I rounded out this dish with basmati rice, steamed curry purple cauliflower and sautéed potatoes with peas. And for those who have never cooked an Indian dish before, I promise that you don't smell like curry afterwards - that's just not accurate.
Chicken Tikka Masala
6 garlic cloves, minced
1 tablespoon, fresh ginger, minced
1 tablespoon garam masala
1 tablespoon ground turmeric
1/2 tablespoon ground cardamom
1 tablespoon roasted ground coriander
1 1/2 tablespoon ground cumin
1 tsp. ground nutmeg
8 oz plain non-fat yogurt
28 oz can whole plum tomatoes
1 lb. boneless, skinless chicken thighs
1 onion, finely sliced
1/4 cup tomato paste
2 cups heavy cream
1 tablespoon vegetable oil
3/4 cup fresh cilantro, chopped + more for garnish
In a small bowl, combine all spices (garam masala and next 5) and set aside. Cut chicken into 2" square bites and place in a large bowl. In a medium bowl, whisk together yogurt, garlic, ginger and 2/3 of the spice mixture. (Reserve spice mixture for later use).
Pour the yogurt mixture over the chicken and coat all pieces. Cover and refrigerate about 4 hours.
Meanwhile, in a large heavy pot, heat the oil until very hot. Add the onions and sauté about 3-4 minutes or until they are soft and translucent. Next, add in the tomato paste and 1/2 of the reserved spice mixture. Mix well - until the paste becomes dark brown. Add in the whole tomatoes - crush them with your hands before putting into the pot. Add in the tomato juice from the can, as well. Bring mixture to a boil and stir. Add in the cream and cilantro and bring to a boil again. Lower the heat to medium and cook, uncovered, about 45-50 minutes so mixture thickens. If you wish to add in more spice, do so with about 20 minutes left of cooking, after you have tasted it.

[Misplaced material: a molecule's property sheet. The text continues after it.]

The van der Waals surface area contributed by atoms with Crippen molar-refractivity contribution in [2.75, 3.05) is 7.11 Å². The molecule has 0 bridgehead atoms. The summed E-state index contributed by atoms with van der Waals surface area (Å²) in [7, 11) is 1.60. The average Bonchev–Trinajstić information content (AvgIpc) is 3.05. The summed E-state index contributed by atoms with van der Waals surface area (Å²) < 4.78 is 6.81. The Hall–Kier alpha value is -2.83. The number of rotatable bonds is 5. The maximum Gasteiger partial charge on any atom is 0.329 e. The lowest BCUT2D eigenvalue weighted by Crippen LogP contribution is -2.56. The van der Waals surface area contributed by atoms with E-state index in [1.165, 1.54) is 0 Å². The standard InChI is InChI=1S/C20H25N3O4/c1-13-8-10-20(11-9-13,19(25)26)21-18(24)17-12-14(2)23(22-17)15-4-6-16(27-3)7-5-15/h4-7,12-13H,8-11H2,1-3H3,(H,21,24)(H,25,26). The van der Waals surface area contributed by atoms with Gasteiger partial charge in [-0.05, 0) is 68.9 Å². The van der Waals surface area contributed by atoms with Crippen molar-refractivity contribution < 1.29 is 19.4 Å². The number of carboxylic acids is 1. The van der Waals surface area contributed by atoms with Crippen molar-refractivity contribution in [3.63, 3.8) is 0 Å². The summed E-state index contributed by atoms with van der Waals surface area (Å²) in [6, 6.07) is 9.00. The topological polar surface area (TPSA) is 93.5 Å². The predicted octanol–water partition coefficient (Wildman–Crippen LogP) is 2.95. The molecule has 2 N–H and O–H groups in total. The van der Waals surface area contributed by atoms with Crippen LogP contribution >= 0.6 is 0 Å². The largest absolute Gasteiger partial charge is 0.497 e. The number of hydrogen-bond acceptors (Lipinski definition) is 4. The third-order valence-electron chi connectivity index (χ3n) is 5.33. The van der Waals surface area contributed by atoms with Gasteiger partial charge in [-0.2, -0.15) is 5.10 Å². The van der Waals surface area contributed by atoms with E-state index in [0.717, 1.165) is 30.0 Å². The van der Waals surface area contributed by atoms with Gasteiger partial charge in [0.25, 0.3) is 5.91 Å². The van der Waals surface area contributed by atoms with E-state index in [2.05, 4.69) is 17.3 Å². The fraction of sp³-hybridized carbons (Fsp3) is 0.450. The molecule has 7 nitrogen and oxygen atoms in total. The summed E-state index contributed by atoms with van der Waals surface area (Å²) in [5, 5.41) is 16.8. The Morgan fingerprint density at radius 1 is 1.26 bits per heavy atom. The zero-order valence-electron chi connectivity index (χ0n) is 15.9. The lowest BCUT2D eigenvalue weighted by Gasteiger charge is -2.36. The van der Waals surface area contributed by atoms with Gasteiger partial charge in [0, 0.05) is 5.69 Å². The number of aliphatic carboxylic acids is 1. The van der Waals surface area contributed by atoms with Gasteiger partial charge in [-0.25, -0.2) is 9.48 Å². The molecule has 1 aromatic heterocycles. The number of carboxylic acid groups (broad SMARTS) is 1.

Line a heavy broiler pan with foil and heat oven to broil. Cook the chicken for about 20 minutes - 10 minutes per side (be sure to turn chicken halfway through).
Let chicken cool slightly when finished and then place into the tomato mixture and allow the flavors to meld for about 5-8 minutes.
Sprinkle with fresh cilantro and serve over basmati rice.
Sunday, September 28, 2014
What's a cook to do? Improvise!!
With the Jewish Holidays here, I happened to impulse-buy gluten free matzoh meal, thinking I might make matzoh ball soup for next week's meal before the fast. Today, I realized I could use it in place of breadcrumb. It was amazing and it did the trick! The kids and my husband were surprised that the chicken didn't taste any different than if I had made it using traditional breadcrumbs. And, truthfully, so was I.
I doctored the matzoh meal slightly to add more flavor: cheese, dried herbs and salt and pepper. This was a huge hit - even the near 3-yr old ate her entire plate of food. I served it with GF rice and steamed broccoli.
GF Chicken Cordon Bleu
1 lb. thinly sliced chicken breast
1/3 lb. Virginia Ham, sliced thin
1/2 lb. white American cheese, sliced thin
1 1/2 cups Gluten Free Matzoh Meal
1/3 cup grated Pecorino Romano cheese
1 tblspoon each: dried basil, parsley and oregano
2 tblspoon Kosher salt
1 1/2 - 2 cups vegetable oil
Special equipment: 15-20 toothpicks
In a bowl, beat the two eggs and set aside.
In another bowl, mix together dried herbs, cheese, salt, pepper and matzoh meal.